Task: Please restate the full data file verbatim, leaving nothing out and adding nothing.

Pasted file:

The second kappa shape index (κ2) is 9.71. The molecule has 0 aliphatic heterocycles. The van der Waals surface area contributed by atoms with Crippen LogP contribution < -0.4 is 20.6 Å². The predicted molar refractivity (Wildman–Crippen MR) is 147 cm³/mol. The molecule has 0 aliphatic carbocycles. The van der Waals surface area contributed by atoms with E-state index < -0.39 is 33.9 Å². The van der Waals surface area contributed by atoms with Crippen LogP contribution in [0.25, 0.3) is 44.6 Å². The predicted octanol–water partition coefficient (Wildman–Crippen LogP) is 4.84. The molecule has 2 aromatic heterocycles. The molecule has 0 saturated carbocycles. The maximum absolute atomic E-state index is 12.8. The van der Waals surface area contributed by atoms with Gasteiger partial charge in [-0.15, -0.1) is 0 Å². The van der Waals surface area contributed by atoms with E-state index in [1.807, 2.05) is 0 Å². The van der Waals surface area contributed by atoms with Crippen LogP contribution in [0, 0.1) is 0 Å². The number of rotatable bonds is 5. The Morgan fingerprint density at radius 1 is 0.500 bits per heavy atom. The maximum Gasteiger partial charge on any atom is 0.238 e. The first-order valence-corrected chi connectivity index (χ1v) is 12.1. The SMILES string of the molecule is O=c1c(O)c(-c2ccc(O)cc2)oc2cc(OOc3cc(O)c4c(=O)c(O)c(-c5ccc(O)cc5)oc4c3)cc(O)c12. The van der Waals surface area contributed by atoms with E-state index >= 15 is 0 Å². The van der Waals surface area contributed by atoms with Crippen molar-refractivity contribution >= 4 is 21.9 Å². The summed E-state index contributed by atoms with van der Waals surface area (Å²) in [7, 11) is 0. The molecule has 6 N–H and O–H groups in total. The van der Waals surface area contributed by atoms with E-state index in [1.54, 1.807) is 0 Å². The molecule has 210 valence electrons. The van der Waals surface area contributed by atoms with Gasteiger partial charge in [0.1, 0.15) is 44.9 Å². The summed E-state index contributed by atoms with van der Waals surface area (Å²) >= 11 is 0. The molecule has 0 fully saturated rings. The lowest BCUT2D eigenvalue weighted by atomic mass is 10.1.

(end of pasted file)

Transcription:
The second kappa shape index (κ2) is 9.71. The molecule has 0 aliphatic heterocycles. The van der Waals surface area contributed by atoms with Crippen LogP contribution < -0.4 is 20.6 Å². The predicted molar refractivity (Wildman–Crippen MR) is 147 cm³/mol. The molecule has 0 aliphatic carbocycles. The van der Waals surface area contributed by atoms with E-state index < -0.39 is 33.9 Å². The van der Waals surface area contributed by atoms with Crippen LogP contribution in [0.25, 0.3) is 44.6 Å². The predicted octanol–water partition coefficient (Wildman–Crippen LogP) is 4.84. The molecule has 2 aromatic heterocycles. The molecule has 0 saturated carbocycles. The maximum absolute atomic E-state index is 12.8. The van der Waals surface area contributed by atoms with Gasteiger partial charge in [-0.15, -0.1) is 0 Å². The van der Waals surface area contributed by atoms with E-state index in [1.807, 2.05) is 0 Å². The van der Waals surface area contributed by atoms with Crippen LogP contribution in [0, 0.1) is 0 Å². The number of rotatable bonds is 5. The Morgan fingerprint density at radius 1 is 0.500 bits per heavy atom. The maximum Gasteiger partial charge on any atom is 0.238 e. The first-order valence-corrected chi connectivity index (χ1v) is 12.1. The SMILES string of the molecule is O=c1c(O)c(-c2ccc(O)cc2)oc2cc(OOc3cc(O)c4c(=O)c(O)c(-c5ccc(O)cc5)oc4c3)cc(O)c12. The van der Waals surface area contributed by atoms with E-state index >= 15 is 0 Å². The van der Waals surface area contributed by atoms with Crippen molar-refractivity contribution >= 4 is 21.9 Å². The summed E-state index contributed by atoms with van der Waals surface area (Å²) in [7, 11) is 0. The molecule has 6 N–H and O–H groups in total. The van der Waals surface area contributed by atoms with E-state index in [1.54, 1.807) is 0 Å². The molecule has 210 valence electrons. The van der Waals surface area contributed by atoms with Gasteiger partial charge in [0.1, 0.15) is 44.9 Å². The summed E-state index contributed by atoms with van der Waals surface area (Å²) >= 11 is 0. The molecule has 0 fully saturated rings. The lowest BCUT2D eigenvalue weighted by atomic mass is 10.1.